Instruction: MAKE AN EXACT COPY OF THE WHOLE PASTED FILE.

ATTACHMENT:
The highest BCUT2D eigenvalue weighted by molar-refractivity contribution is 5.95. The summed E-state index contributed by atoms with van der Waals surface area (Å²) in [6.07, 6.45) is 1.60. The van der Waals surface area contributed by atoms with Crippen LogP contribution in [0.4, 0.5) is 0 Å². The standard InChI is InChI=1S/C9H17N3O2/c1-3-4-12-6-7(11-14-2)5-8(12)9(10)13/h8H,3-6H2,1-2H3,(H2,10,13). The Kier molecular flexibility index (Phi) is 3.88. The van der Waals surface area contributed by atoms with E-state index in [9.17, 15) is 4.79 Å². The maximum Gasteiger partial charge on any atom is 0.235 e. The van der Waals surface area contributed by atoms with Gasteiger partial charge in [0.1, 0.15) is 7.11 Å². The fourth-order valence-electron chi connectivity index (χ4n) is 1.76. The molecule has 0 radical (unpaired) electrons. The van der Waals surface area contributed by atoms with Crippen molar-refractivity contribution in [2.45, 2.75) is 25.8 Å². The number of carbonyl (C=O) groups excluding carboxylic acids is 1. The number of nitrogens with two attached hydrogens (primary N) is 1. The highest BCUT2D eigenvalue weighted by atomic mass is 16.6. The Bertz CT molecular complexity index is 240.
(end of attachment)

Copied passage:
The highest BCUT2D eigenvalue weighted by molar-refractivity contribution is 5.95. The summed E-state index contributed by atoms with van der Waals surface area (Å²) in [6.07, 6.45) is 1.60. The van der Waals surface area contributed by atoms with Crippen LogP contribution in [0.4, 0.5) is 0 Å². The standard InChI is InChI=1S/C9H17N3O2/c1-3-4-12-6-7(11-14-2)5-8(12)9(10)13/h8H,3-6H2,1-2H3,(H2,10,13). The Kier molecular flexibility index (Phi) is 3.88. The van der Waals surface area contributed by atoms with E-state index in [9.17, 15) is 4.79 Å². The maximum Gasteiger partial charge on any atom is 0.235 e. The van der Waals surface area contributed by atoms with Gasteiger partial charge in [0.1, 0.15) is 7.11 Å². The fourth-order valence-electron chi connectivity index (χ4n) is 1.76. The molecule has 0 radical (unpaired) electrons. The van der Waals surface area contributed by atoms with Crippen molar-refractivity contribution in [2.45, 2.75) is 25.8 Å². The number of carbonyl (C=O) groups excluding carboxylic acids is 1. The number of nitrogens with two attached hydrogens (primary N) is 1. The highest BCUT2D eigenvalue weighted by atomic mass is 16.6. The Bertz CT molecular complexity index is 240.